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Why do we change the clocks?

Ahead of moving our clocks forward, we travel back in time to see why Daylight Savings was first introduced.

Every year, around the last Sunday in March and October, a flurry of articles are published debating whether we really need to change the clocks, or whether those precious seconds adjusting the time on the microwave would be better spent elsewhere.

In fact, only around 1/3 of all countries change their clocks, so why was it introduced in the first place?

Small round table-clock with astronomical movements by N. Vallin © The Board of Trustees of the Science Museum
Small round table-clock with astronomical movements by N. Vallin

The first reference to changing the clocks was in a lighthearted letter from Benjamin Franklin to the ‘Journal De Paris’ in 1784. He suggested that church bells and cannons should be used every morning to encourage people to get out of bed earlier and make the most of the extra daylight, saving energy and increasing productivity. No doubt much to the population’s delight, this suggestion was not taken up.

It seems the idea was set aside for the next hundred years, until 1895 when New Zealand entomologist George Vernon Hudson proposed that clocks be put forward two hours in the summer. Once again, it came to nothing.

It wasn’t until 1905, when British builder William Willet put forward a similar suggestion, that the idea of changing the clocks in the summer started to gain traction. His vision was that putting the clocks forward in spring would give people more time for evening leisure activities.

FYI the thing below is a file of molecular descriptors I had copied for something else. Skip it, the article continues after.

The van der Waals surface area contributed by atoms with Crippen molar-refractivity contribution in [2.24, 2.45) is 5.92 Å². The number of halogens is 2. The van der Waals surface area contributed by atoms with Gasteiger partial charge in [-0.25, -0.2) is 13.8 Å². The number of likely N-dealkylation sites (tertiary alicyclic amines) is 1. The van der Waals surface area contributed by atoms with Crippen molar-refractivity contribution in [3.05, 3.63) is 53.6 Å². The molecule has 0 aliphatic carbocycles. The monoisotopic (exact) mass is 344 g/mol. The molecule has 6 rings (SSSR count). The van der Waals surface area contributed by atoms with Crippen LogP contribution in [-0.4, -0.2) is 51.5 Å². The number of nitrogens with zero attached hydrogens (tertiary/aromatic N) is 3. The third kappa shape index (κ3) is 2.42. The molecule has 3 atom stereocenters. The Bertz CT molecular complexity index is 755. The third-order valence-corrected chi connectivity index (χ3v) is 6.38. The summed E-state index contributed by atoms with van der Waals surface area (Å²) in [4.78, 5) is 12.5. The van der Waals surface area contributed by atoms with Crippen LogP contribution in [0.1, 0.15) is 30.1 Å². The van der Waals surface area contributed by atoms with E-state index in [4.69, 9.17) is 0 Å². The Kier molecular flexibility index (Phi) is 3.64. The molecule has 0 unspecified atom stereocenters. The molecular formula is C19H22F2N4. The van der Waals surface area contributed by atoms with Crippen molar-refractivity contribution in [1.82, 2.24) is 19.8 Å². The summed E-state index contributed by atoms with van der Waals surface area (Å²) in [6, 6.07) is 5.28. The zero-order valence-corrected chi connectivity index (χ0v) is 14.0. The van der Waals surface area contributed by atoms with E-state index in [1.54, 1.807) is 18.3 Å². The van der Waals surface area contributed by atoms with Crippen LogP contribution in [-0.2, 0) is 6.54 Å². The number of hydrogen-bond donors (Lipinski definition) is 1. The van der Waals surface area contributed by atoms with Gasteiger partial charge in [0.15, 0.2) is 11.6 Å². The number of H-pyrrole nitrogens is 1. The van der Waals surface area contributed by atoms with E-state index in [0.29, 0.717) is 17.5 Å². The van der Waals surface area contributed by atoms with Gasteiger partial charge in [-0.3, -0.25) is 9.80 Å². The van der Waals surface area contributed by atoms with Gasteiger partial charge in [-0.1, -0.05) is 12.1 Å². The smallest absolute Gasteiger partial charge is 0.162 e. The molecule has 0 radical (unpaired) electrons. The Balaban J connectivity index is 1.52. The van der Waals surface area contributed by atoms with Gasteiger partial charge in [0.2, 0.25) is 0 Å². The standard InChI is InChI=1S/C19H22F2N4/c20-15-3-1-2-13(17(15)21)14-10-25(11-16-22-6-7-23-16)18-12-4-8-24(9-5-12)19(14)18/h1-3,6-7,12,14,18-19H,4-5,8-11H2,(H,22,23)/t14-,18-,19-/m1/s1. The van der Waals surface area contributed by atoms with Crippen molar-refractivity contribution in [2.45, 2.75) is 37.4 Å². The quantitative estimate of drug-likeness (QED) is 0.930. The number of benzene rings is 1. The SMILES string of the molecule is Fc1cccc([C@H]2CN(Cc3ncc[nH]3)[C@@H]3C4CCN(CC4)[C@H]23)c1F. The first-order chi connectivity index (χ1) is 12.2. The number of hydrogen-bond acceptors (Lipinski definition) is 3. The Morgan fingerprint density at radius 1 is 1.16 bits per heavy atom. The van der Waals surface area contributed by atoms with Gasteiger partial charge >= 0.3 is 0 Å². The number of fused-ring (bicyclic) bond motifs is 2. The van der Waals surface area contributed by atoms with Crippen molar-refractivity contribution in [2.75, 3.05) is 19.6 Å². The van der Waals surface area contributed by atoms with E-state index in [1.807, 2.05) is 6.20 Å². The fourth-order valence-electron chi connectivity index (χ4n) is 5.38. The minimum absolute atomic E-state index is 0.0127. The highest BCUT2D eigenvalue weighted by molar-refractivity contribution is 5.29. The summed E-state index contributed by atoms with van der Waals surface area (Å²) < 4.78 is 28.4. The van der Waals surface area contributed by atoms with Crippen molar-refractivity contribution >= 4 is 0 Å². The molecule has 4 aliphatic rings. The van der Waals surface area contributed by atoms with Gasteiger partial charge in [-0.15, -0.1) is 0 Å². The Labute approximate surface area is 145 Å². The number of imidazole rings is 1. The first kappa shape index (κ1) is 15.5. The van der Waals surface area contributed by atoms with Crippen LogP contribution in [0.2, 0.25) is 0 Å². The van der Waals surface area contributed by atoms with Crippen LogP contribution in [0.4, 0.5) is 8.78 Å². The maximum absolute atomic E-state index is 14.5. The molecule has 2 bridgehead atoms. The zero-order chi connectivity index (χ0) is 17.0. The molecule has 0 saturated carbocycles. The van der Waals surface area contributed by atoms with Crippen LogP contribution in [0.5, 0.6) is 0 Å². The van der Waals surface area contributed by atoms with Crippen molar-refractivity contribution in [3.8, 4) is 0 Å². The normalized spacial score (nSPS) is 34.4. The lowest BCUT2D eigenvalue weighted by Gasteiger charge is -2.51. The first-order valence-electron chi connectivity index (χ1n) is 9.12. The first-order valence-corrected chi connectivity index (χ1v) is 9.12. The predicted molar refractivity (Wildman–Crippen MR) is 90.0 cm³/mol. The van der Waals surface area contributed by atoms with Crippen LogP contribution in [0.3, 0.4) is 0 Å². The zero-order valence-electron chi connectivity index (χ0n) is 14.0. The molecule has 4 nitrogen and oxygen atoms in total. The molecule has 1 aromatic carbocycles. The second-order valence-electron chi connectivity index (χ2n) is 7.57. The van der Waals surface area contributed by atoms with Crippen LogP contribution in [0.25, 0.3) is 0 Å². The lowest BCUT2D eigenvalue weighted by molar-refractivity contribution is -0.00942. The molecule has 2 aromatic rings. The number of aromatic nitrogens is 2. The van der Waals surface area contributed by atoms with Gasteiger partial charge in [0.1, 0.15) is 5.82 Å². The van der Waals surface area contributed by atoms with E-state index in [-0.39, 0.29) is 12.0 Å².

Timepiece components from 'Empire' clock, 1909, 'Empire' type world clock for indicating the time around the globe at various longitudes
Timepiece components from ‘Empire’ clock, 1909, ‘Empire’ type world clock for indicating the time around the globe at various longitudes

Enthusiastic proponents of the scheme included prominent public figures such as Winston Churchill, the then President of the Board of Trade, and Sherlock Holmes creator Sir Arthur Conan Doyle. On the back of this popular support, the Daylight Saving Bill was proposed in 1908, stipulating that clocks should be changed by one hour twice a year.

The bill was defeated by just one vote.

Willet died in 1915, by which time the First World War was raging across Europe, and Britain was in open hostilities with Germany and Austria. As a result there were increasing concerns about traffic accidents, personal safety in dark streets, and the need to conserve energy as part of the war effort, which led Willet’s proposal to be reconsidered, but it was once again rejected.

Saving of Daylight - Do not Wait for the Daylight Bill to Become Law to Secure Long Evenings for the Holidays
Poster, London & South Western Railway, ‘Saving of Daylight’

Ultimately it was political concerns that led to Daylight Saving being adopted on 21 May 1916. In April that year Germany and Austria both implemented a scheme closely resembling that which Willet proposed. In order not to cede any advantage, and as a response to public safety and energy concerns, Parliament finally relented and introduced Daylight Savings as an Emergency Measure.

These changes were confirmed as an official and permanent measure in 1925 with the passing of the Summer Time Act in Britain.